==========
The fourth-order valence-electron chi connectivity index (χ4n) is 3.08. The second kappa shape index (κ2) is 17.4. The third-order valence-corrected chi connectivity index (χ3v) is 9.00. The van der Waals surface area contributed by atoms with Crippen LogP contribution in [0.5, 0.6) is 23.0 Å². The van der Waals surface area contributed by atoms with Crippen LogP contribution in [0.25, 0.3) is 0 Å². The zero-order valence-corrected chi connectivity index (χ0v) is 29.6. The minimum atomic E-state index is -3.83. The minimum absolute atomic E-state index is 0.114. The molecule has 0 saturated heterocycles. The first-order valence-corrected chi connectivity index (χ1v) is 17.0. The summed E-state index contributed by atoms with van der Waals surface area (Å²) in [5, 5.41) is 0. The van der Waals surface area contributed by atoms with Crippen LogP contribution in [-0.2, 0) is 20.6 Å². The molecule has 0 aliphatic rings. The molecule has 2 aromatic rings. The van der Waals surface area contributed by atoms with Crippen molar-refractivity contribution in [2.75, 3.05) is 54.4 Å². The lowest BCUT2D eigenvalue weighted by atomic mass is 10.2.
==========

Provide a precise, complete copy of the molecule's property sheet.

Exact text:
The fourth-order valence-electron chi connectivity index (χ4n) is 3.08. The second kappa shape index (κ2) is 17.4. The third-order valence-corrected chi connectivity index (χ3v) is 9.00. The van der Waals surface area contributed by atoms with Crippen LogP contribution in [0.5, 0.6) is 23.0 Å². The van der Waals surface area contributed by atoms with Crippen LogP contribution in [0.25, 0.3) is 0 Å². The zero-order valence-corrected chi connectivity index (χ0v) is 29.6. The minimum atomic E-state index is -3.83. The minimum absolute atomic E-state index is 0.114. The molecule has 0 saturated heterocycles. The first-order valence-corrected chi connectivity index (χ1v) is 17.0. The summed E-state index contributed by atoms with van der Waals surface area (Å²) in [5, 5.41) is 0. The van der Waals surface area contributed by atoms with Crippen LogP contribution in [-0.2, 0) is 20.6 Å². The molecule has 0 aliphatic rings. The molecule has 2 aromatic rings. The van der Waals surface area contributed by atoms with Crippen molar-refractivity contribution in [2.75, 3.05) is 54.4 Å². The lowest BCUT2D eigenvalue weighted by atomic mass is 10.2.